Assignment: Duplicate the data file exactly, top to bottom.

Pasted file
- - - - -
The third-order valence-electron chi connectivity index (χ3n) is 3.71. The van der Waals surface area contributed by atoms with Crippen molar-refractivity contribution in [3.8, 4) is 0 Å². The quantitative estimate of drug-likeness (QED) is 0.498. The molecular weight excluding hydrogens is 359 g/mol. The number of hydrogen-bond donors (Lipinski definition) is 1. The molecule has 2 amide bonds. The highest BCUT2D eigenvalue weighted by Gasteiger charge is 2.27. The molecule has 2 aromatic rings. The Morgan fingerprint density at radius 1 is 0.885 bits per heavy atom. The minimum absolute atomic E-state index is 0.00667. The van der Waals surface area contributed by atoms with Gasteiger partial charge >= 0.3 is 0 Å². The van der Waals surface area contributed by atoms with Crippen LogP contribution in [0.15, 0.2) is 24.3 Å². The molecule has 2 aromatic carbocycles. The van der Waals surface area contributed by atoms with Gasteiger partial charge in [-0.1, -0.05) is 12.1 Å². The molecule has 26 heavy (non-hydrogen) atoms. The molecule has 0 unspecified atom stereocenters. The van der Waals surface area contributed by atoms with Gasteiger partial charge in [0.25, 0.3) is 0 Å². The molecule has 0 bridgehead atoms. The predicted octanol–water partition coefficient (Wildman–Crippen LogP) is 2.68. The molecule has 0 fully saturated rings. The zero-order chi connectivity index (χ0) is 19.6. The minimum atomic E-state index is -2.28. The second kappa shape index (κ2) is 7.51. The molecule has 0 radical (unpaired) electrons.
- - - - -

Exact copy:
The third-order valence-electron chi connectivity index (χ3n) is 3.71. The van der Waals surface area contributed by atoms with Crippen molar-refractivity contribution in [3.8, 4) is 0 Å². The quantitative estimate of drug-likeness (QED) is 0.498. The molecular weight excluding hydrogens is 359 g/mol. The number of hydrogen-bond donors (Lipinski definition) is 1. The molecule has 2 amide bonds. The highest BCUT2D eigenvalue weighted by Gasteiger charge is 2.27. The molecule has 2 aromatic rings. The Morgan fingerprint density at radius 1 is 0.885 bits per heavy atom. The minimum absolute atomic E-state index is 0.00667. The van der Waals surface area contributed by atoms with Gasteiger partial charge >= 0.3 is 0 Å². The van der Waals surface area contributed by atoms with Crippen LogP contribution in [0.15, 0.2) is 24.3 Å². The molecule has 2 aromatic carbocycles. The van der Waals surface area contributed by atoms with Gasteiger partial charge in [-0.1, -0.05) is 12.1 Å². The molecule has 26 heavy (non-hydrogen) atoms. The molecule has 0 unspecified atom stereocenters. The van der Waals surface area contributed by atoms with Gasteiger partial charge in [0.25, 0.3) is 0 Å². The molecule has 0 bridgehead atoms. The predicted octanol–water partition coefficient (Wildman–Crippen LogP) is 2.68. The molecule has 0 fully saturated rings. The zero-order chi connectivity index (χ0) is 19.6. The minimum atomic E-state index is -2.28. The second kappa shape index (κ2) is 7.51. The molecule has 0 radical (unpaired) electrons.